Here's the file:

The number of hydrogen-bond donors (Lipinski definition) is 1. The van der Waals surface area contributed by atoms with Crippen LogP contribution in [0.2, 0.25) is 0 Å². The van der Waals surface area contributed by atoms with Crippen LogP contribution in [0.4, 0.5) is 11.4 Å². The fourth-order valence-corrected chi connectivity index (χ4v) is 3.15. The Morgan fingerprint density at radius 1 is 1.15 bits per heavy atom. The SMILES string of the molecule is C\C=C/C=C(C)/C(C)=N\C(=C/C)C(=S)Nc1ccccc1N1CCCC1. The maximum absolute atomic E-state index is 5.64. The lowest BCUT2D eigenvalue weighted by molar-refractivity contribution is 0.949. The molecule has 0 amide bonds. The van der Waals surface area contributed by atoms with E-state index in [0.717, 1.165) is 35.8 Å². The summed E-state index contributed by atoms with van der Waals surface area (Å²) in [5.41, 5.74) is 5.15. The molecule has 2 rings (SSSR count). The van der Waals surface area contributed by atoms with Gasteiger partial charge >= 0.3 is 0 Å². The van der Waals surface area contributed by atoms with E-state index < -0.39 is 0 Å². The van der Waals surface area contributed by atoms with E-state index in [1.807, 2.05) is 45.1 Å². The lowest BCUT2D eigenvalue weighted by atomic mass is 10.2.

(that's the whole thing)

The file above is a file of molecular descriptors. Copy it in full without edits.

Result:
The number of hydrogen-bond donors (Lipinski definition) is 1. The van der Waals surface area contributed by atoms with Crippen LogP contribution in [0.2, 0.25) is 0 Å². The van der Waals surface area contributed by atoms with Crippen LogP contribution in [0.4, 0.5) is 11.4 Å². The fourth-order valence-corrected chi connectivity index (χ4v) is 3.15. The Morgan fingerprint density at radius 1 is 1.15 bits per heavy atom. The SMILES string of the molecule is C\C=C/C=C(C)/C(C)=N\C(=C/C)C(=S)Nc1ccccc1N1CCCC1. The maximum absolute atomic E-state index is 5.64. The lowest BCUT2D eigenvalue weighted by molar-refractivity contribution is 0.949. The molecule has 0 amide bonds. The van der Waals surface area contributed by atoms with E-state index in [0.717, 1.165) is 35.8 Å². The summed E-state index contributed by atoms with van der Waals surface area (Å²) in [5.41, 5.74) is 5.15. The molecule has 2 rings (SSSR count). The van der Waals surface area contributed by atoms with Gasteiger partial charge >= 0.3 is 0 Å². The van der Waals surface area contributed by atoms with E-state index < -0.39 is 0 Å². The van der Waals surface area contributed by atoms with E-state index in [1.807, 2.05) is 45.1 Å². The lowest BCUT2D eigenvalue weighted by atomic mass is 10.2.